Jack Bouclier of Danbury, 70, passed away peacefully on Tuesday, November 26 at Danbury Hospital, surrounded by his loving family. He is survived by his wife, Rose Marie (Porchia), his two daughters, Nicole and Laurance (Lauri for short), grandchildren, Sophia and Violet, and four siblings Christiane, George, Betty and Robert. He also has numerous nieces and nephews spread across the country.
Jack was born in New Rochelle, NY on December 20, 1948 to Robert and Blanche (Trevy) Bouclier. He and his family later moved to Newtown, CT, where he attended Newtown High School on the Hawley Campus. He received his B.S. and M.S. in teaching from Western Connecticut State University and his Sixth Year Certificate in teaching administration from Southern Connecticut State University. He met his future wife at Pathmark, where they spent a few years flirting and dating before tying the knot. Jack memorably was so excited to propose to Ro, that he popped the question in the car driving her home.
He married his beloved wife, Rose Marie, on August 28, 1971 and they started their life in Danbury, first living in a little house on Willow Street and then moving into their current home on Kevin Dr. Besides raising two rambunctious girls, they’ve had countless pets surrounding them, including the friendly neighborhood peacock. The family also started their annual tradition of vacationing down in Chincoteague, VA, spending hours at the beach and watching the wild ponies roam.
Jack was one of the best and most beloved teachers in the state. He started his career in the Ridgefield Public School System before settling into a long tenure at New Milford High. Known to all as Mr. Bouc, he dedicated his life to helping raise New Milford’s kids. He was a Science teacher as well as the Dean of Students. Always honest and good for a listen or a laugh, he connected with everyone who walked in the doors. He spent years coaching the girls’ varsity basketball team. He was a class advisor for many classes. He ran the yearbook department, which produced some of the best-looking yearbooks at the time. He started the Students Against Drunk Driving (S.A.D.D.) chapter at the high school. He started the Leadership Training program at the school, helping inspire students for 10 years to be their best. He also spent years playing practical jokes on students whenever he could. One memorable one was super gluing change to the caf floor to see how many students would stop and try to pick it up.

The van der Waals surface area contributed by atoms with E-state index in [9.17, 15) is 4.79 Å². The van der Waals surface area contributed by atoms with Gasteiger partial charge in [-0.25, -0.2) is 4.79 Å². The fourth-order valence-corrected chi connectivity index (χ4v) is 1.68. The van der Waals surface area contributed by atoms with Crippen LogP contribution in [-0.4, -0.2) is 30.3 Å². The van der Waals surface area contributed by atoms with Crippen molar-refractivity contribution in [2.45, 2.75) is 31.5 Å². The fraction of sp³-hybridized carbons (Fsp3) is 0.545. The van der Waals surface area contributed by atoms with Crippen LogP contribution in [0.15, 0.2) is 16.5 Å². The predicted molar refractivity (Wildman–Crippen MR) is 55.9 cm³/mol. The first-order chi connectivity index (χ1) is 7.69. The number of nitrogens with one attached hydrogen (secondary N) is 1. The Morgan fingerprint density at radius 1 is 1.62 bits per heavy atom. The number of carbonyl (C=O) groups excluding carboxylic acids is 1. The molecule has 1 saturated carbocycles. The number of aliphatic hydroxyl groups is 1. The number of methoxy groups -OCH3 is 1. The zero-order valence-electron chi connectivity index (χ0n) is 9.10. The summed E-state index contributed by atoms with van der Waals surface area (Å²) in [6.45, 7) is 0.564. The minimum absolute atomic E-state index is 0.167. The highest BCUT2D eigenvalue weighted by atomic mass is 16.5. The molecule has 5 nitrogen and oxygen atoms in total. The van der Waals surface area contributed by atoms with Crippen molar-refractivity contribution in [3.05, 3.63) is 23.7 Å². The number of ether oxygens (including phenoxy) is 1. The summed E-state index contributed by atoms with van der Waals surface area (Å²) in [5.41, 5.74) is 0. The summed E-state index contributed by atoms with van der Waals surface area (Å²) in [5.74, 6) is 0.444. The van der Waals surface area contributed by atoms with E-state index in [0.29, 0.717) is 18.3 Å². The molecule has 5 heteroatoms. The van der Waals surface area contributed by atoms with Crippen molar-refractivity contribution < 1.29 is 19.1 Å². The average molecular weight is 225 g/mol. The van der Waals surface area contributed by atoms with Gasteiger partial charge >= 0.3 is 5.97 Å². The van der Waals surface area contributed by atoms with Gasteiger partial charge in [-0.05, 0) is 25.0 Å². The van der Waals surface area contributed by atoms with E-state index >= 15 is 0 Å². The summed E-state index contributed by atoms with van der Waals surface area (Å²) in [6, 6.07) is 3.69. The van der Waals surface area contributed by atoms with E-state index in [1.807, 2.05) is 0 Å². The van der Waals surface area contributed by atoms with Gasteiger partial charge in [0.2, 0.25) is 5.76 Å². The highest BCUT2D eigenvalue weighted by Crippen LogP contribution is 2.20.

Jack retired in 2006 He got the chance to play many rounds of bridge with his long-time friends, Dave Hoyt, Bill Hibbard and Chuck Roberson. He continued to also try and whip is daughter’s butt in cribbage, but he raised a fierce competitor who challenged him to the end. He spent countless Saturday mornings with the St. Greg’s Breakfast Group, laughing and arguing about family, politics, Yankees and the Pats. He also spent hours calling all his brothers and sisters, while then deciding to only spend five minutes on the phone with each. He simply loved connecting with people every day, even if it was for a moment.
An obituary can’t possibly capture everything that happened in his life but know that Jack’s was a life well lived. He will be sorely missed by all who crossed his path. If you have a moment, send a little love and light to his surviving family and directly to him.
Calling hours: Friday, December 6, from 4 p.m.-8 p.m. at Cornell Funeral Home 247 White Street, Danbury, CT.
A Mass of Christian Burial will be celebrated on Saturday, December 7 at 10:00 a.m. in St Edward the Confessor Church, 21 Brush Dr., New Fairfield, CT, followed by interment at Saint Peter’s Cemetery on Lake Avenue Extension, Danbury, CT. Everyone is asked to please meet at church.